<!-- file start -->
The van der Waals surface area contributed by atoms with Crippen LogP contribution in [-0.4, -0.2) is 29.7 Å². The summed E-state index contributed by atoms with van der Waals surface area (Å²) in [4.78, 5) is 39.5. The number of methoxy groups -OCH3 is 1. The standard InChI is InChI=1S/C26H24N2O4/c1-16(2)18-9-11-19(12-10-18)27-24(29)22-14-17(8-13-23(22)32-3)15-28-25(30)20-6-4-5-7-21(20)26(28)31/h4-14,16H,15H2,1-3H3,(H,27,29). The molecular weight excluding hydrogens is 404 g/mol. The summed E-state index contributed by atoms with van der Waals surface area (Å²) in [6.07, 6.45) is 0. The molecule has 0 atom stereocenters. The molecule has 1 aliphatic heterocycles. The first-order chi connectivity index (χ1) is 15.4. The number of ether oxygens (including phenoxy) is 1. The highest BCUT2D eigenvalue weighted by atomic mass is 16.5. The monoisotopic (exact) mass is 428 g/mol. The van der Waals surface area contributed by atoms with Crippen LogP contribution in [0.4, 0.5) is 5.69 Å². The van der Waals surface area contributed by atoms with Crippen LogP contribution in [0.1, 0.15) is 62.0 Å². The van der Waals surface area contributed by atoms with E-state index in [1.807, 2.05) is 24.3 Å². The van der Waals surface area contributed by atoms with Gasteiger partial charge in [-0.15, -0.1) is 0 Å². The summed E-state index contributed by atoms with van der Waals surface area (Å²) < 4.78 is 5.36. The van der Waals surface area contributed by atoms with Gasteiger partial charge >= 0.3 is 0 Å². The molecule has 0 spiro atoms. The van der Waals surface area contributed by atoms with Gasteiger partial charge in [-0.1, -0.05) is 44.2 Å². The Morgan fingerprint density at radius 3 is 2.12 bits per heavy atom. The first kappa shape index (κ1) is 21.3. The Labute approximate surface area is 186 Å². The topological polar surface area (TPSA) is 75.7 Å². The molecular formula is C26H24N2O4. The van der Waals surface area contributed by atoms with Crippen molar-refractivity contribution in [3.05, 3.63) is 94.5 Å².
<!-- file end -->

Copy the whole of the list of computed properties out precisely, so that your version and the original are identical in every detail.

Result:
The van der Waals surface area contributed by atoms with Crippen LogP contribution in [-0.4, -0.2) is 29.7 Å². The summed E-state index contributed by atoms with van der Waals surface area (Å²) in [4.78, 5) is 39.5. The number of methoxy groups -OCH3 is 1. The standard InChI is InChI=1S/C26H24N2O4/c1-16(2)18-9-11-19(12-10-18)27-24(29)22-14-17(8-13-23(22)32-3)15-28-25(30)20-6-4-5-7-21(20)26(28)31/h4-14,16H,15H2,1-3H3,(H,27,29). The molecular weight excluding hydrogens is 404 g/mol. The summed E-state index contributed by atoms with van der Waals surface area (Å²) in [6.07, 6.45) is 0. The molecule has 0 atom stereocenters. The molecule has 1 aliphatic heterocycles. The first-order chi connectivity index (χ1) is 15.4. The number of ether oxygens (including phenoxy) is 1. The highest BCUT2D eigenvalue weighted by atomic mass is 16.5. The monoisotopic (exact) mass is 428 g/mol. The van der Waals surface area contributed by atoms with Crippen LogP contribution in [0.4, 0.5) is 5.69 Å². The van der Waals surface area contributed by atoms with Crippen LogP contribution in [0.1, 0.15) is 62.0 Å². The van der Waals surface area contributed by atoms with E-state index in [1.807, 2.05) is 24.3 Å². The van der Waals surface area contributed by atoms with Gasteiger partial charge in [-0.15, -0.1) is 0 Å². The summed E-state index contributed by atoms with van der Waals surface area (Å²) < 4.78 is 5.36. The van der Waals surface area contributed by atoms with Gasteiger partial charge >= 0.3 is 0 Å². The molecule has 0 spiro atoms. The van der Waals surface area contributed by atoms with Gasteiger partial charge in [-0.1, -0.05) is 44.2 Å². The Morgan fingerprint density at radius 3 is 2.12 bits per heavy atom. The first kappa shape index (κ1) is 21.3. The Labute approximate surface area is 186 Å². The topological polar surface area (TPSA) is 75.7 Å². The molecular formula is C26H24N2O4. The van der Waals surface area contributed by atoms with Crippen molar-refractivity contribution in [3.05, 3.63) is 94.5 Å².